Each September, as part of Park(ing) Day, citizens, artists, and activists in more than 160 cities collaborate to temporarily transform metered parking spaces into micro parks, gardens, and art exhibits. Photo: my.parkingday.org

May 27, 2015 | Smart and Resilient Cities | Building Team Blog

A budding urban planning movement that is sprouting in cities across the globe proves that low-cost, small-...

Hackathons and RFCs: Why one developer killed the RFP

Image depicts design concepts from the hackathon winner, Pickard Chilton of New Haven, Conn. Photo courtesy Skanska

May 06, 2015 | Building Owner | Building Team Blog

In lieu of an RFP process, Skanska Commercial Development hosted a three-week "hackathon" to find an archit...

Chance encounters and the ‘action’ office: Do collisions spark innovation?

Google is among a handful of tech giants to unveil plans for “action” offices. Rendering courtesy Google, BIG, Thomas Heatherwick

March 29, 2015 | Office Building Design | Building Team Blog

Google, Facebook, Samsung, and Tencent have all unveiled plans for “action” offices designed to get their p...

The High Line effect: Placemaking as an economic development engine

Eight years into the transformation of an elevated section of New York Central Railroad’s West Side Line into a public park, the $273 million project is being hailed as a resounding win for the city. Photo: Beyond My Ken via Wikimedia Commons

March 02, 2015 | Cultural Facilities | Building Team Blog

As big money and eager tourists flock to Chelsea, cities across the globe are starting to take notice. Chic...

Photo: Infrogmation via Wikimedia Commons

The National Institute of Building Sciences estimates the retrofit market for small commercial buildings at $35.6 billion. Photo: Infrogmation via Wikimedia Commons

January 28, 2015 | Office Building Design | Building Team Blog

The real opportunity for shrinking the nation’s energy footprint lies in the mundane world of small commerc...

This past October, 78 young AEC professionals gathered in New York City for leadership development and networking during BD+C's Under 40 Leadership Summit.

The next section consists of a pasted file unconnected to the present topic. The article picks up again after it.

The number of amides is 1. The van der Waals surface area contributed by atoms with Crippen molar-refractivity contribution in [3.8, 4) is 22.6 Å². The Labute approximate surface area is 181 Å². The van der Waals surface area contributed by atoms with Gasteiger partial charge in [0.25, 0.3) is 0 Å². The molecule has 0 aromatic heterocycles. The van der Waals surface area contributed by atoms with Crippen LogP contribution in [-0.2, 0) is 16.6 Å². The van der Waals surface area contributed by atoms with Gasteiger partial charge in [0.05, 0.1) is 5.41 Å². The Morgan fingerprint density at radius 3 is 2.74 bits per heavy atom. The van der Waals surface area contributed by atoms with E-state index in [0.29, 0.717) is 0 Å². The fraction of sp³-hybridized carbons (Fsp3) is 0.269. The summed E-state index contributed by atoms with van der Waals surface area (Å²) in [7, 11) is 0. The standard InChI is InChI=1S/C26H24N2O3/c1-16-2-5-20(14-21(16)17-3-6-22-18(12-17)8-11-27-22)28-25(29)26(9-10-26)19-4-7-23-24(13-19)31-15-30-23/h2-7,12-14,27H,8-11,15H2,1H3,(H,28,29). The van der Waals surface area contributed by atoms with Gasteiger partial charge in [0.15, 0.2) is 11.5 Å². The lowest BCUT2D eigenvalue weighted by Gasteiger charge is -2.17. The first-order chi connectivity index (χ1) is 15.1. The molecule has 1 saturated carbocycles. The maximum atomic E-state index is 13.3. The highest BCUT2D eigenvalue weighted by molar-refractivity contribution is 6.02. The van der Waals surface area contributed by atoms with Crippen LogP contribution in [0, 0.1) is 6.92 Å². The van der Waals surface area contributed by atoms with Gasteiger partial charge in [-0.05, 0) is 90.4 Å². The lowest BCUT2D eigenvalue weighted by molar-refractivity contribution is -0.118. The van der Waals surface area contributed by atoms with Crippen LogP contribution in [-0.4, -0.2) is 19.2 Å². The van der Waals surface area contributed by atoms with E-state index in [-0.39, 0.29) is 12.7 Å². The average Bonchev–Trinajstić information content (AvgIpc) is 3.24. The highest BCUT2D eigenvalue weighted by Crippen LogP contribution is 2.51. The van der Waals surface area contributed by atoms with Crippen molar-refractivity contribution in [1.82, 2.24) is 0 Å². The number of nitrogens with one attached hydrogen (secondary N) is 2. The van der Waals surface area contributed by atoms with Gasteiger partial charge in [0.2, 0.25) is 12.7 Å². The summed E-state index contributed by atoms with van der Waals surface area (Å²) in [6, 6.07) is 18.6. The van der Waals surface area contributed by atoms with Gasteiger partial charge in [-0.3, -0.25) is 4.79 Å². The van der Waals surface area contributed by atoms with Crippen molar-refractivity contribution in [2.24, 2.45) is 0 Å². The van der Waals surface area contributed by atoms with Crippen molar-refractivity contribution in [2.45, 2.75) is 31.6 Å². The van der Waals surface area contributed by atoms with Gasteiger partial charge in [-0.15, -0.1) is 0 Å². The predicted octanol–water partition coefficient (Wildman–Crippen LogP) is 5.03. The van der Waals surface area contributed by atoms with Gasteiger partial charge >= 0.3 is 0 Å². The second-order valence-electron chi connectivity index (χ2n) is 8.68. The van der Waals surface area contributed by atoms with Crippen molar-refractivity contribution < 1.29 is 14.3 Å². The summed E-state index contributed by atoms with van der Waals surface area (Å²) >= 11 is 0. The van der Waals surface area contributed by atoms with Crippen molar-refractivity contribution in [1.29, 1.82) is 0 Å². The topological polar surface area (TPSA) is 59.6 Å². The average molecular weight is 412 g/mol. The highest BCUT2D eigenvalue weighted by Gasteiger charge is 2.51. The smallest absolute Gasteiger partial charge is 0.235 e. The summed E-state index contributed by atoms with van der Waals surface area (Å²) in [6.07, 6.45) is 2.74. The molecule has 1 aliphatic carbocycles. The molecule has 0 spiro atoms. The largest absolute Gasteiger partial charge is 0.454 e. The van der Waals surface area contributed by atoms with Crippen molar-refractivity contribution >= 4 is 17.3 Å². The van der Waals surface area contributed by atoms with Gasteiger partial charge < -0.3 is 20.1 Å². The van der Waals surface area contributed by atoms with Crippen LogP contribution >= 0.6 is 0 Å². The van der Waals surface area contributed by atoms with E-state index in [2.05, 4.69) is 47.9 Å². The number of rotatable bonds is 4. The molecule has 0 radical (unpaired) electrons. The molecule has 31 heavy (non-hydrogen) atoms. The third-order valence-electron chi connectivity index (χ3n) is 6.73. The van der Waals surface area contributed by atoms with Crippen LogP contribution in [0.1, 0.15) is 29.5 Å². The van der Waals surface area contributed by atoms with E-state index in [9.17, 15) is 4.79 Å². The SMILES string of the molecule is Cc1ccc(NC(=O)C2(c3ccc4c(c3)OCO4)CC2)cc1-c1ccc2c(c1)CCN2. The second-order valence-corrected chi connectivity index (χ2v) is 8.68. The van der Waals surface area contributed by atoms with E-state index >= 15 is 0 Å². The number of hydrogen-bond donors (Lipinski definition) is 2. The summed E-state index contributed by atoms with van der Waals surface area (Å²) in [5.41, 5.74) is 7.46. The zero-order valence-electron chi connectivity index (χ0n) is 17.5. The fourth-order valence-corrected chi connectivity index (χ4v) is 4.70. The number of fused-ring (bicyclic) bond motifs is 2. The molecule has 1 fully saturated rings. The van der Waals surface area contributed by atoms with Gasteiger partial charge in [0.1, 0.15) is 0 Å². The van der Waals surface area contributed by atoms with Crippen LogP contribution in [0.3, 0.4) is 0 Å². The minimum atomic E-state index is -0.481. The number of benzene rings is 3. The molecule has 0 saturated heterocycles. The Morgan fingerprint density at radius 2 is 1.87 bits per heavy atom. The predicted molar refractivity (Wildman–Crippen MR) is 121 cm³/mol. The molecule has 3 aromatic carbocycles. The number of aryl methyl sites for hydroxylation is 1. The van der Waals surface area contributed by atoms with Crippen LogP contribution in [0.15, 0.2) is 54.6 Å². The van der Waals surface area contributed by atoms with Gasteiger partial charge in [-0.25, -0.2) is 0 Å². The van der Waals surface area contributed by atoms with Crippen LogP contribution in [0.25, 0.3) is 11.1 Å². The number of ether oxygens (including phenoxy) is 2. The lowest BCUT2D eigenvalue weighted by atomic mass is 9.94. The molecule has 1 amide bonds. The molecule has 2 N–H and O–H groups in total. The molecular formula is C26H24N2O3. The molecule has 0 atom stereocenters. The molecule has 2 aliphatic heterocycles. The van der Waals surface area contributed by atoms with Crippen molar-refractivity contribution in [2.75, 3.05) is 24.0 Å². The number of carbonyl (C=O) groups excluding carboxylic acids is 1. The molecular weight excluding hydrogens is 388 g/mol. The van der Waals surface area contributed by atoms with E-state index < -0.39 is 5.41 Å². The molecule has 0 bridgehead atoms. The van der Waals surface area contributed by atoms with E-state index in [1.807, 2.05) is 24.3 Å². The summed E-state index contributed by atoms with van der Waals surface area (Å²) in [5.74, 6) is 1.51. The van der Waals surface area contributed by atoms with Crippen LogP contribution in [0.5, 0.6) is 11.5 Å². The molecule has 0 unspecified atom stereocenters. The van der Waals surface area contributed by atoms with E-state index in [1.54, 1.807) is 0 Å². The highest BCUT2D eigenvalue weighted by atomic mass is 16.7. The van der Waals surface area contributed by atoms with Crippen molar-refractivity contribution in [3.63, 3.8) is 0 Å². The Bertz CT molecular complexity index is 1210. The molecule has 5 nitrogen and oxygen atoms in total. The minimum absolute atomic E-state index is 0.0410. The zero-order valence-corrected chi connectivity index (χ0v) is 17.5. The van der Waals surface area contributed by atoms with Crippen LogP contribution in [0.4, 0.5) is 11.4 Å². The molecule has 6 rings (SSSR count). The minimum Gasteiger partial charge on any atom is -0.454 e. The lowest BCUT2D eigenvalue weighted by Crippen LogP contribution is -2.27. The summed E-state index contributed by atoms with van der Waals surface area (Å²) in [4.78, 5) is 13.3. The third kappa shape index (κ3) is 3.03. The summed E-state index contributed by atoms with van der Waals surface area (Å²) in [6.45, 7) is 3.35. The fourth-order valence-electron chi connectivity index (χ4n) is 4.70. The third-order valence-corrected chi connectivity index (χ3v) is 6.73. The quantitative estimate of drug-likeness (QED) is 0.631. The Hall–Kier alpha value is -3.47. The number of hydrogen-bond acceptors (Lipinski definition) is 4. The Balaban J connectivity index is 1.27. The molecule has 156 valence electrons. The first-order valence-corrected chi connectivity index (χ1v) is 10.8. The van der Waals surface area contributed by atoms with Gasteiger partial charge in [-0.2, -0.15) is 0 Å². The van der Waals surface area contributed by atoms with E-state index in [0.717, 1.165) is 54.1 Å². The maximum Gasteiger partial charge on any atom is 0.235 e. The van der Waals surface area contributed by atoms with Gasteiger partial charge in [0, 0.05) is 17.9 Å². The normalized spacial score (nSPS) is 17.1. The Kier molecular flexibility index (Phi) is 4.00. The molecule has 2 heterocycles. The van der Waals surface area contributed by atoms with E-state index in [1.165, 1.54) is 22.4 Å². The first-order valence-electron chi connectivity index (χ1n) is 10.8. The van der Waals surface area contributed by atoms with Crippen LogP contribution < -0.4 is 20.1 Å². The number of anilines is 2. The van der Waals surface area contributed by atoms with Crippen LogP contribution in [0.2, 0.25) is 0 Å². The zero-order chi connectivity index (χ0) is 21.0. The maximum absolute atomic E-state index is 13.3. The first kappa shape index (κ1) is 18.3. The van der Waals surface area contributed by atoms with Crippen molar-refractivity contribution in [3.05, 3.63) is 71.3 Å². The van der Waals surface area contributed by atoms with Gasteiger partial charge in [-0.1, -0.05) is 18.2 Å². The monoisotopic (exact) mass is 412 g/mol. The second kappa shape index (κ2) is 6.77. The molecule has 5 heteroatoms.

January 21, 2015 | Building Team Blog
Many AEC firms focus on training for the hard skills of the profession, not so much for business prowess,...

Photo: Joe Mabel via Wikimedia Commons

December 22, 2014 | Building Team Blog

Commercial and residential construction can be as different as night and day. But as one who covered the ho...

American Standard's SaTo sanitary toilet pans (shown here installed in a latrine in Haiti) seal off pit latrines from flies to prevent the spread of pathogens.

December 08, 2014 | Building Team Blog

When we see the incredible technology being produced by global plumbing manufacturers, it’s hard to conceiv...

Add new comment

Your Information
Your Comment

Filtered HTML

  • Web page addresses and e-mail addresses turn into links automatically.
  • Allowed HTML tags: <a> <em> <strong> <cite> <blockquote> <code> <ul> <ol> <li> <dl> <dt> <dd>
  • Lines and paragraphs break automatically.

Plain text

  • No HTML tags allowed.
  • Web page addresses and e-mail addresses turn into links automatically.
  • Lines and paragraphs break automatically.
Refresh Type the characters you see in this picture. Type the characters you see in the picture; if you can't read them, submit the form and a new image will be generated. Not case sensitive.  Switch to audio verification.
Overlay Init